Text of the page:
There were brethren in the church who I esteemed very much, but only one with whom I was perfectly confidential. When I received letters from England, they always were of a religious character, and I let him have the privilege of reading them, as they delighted him much. I now had a new trial, or temptation, presented to my mind: it was, that I had sinned against God in not remaining in the little village where I first preached, and that God had forsaken me because it looked as though I had forsaken them—and I could not return to my native land. In the first place, I had not the means to cross the Atlantic again. And in the second place, I had been alienated from the British government—from all support, recognition, or protection thereof—according to law. Therefore (I came to the conclusion) God had left me to myself, to take my own way, and to walk after the sight of my own eyes. The bitterness of such thoughts can be realized only by those who have experienced them. It appeared to be a settled point, in my mind, that I never should divulge the fact that I had once tried to preach.
About that time, I received a very interesting letter from my father-in-law, in England. In it, among many other things to which he referred, was the effect of the last sermon he heard me preach before I left my native land. Upon meeting with Deacon Porter, (the brother previously alluded to,) I said to him that I had another letter from England. He asked me if I had it with me; I told him I had. He said he would like very much to see it, if it was consistent. I said, "Certainly you can, my brother." I handed him the letter, having forgotten all about the preaching part until he had had it in his possession, long enough to read it almost through. I would have given anything I had if I could only have obtained it from him. But, strange as it may appear, not a word was said by him relative to the preaching. And, some years after, while conversing with him upon the subject, he told me that he thought it was some other individual whose preaching my father-in-law referred to, instead of my own. I had feared, for some time, lest he would leak it out to some of his friends; but, not hearing of it from any one, I concluded he had forgotten it, or must have overlooked it.
I employed myself, part of the time, in teaching school, and the balance of my time in laboring at anything that I could do. The state of my mind became more and more depressed, and I was alarmed at my situation. The church was supplied by different ministers, the greater part if not all of whom I trust now are in the better world. They at last obtained a pastor—a man in years, and I thought a very good man—high in doctrine, and strict in discipline. He was more like a preacher, to my view, than any I had become acquainted with in this country. I thought, now, perhaps, this man can do me good. So I kindly invited him to come and spend a day with me. He gave me the promise, which he fulfilled.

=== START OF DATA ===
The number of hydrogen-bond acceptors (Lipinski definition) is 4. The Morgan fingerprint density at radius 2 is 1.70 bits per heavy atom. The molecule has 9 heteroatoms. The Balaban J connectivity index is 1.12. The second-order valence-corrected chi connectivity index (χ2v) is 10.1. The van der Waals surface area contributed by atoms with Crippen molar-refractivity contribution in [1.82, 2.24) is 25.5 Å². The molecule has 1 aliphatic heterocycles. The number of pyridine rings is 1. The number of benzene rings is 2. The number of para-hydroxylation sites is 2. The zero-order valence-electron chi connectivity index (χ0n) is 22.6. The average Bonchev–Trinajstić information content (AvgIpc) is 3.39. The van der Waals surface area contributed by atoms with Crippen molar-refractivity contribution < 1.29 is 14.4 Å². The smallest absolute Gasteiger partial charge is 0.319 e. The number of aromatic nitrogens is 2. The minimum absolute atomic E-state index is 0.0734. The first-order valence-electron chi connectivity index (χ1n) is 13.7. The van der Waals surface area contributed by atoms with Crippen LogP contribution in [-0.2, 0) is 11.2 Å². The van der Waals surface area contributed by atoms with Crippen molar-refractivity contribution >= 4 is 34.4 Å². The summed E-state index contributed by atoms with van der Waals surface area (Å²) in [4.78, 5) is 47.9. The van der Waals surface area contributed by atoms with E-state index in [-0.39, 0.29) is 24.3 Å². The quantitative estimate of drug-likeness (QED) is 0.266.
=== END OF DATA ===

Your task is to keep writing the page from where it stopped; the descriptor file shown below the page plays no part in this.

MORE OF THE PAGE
This, I think, was the Friday before covenant meeting. I frankly opened all my heart, and read to him my English correspondence, except the letter that spoke about the preaching. He had questioned me, and we had talked familiarly together. I had kept nothing back, in order that he might know my case just as it really was. Something, I do not now recollect just what, prevented me from going to the meeting. A good Dutch mother in Israel, with whom we were intimate as a family and neighbor, called at my house on Saturday evening, on her way home from the covenant meeting. I was busy cutting wood by the door. I went into the house to carry some wood, and found the old lay, weeping bitterly, and talking with my wife. I asked her what was the matter? She said, "I’m kilt, I’m kilt." I replied, "Sister L., what has killed you?" She said, "Our minister." "Why what has your minister done?" She said, "He told us to-day, in meeting, that he had been to see that foreigner who calls himself an Englishman; he had had a long interview with him; he is a very smart fellow," said Elder W., "and is capable of doing good, or a great deal of harm; and I would caution you against having anything to do with him." I thought, then, the last blow had been struck; that it was more than I could bear. Still, I continued to go to church on the Sabbath; but it was very seldom that I went to any other meeting.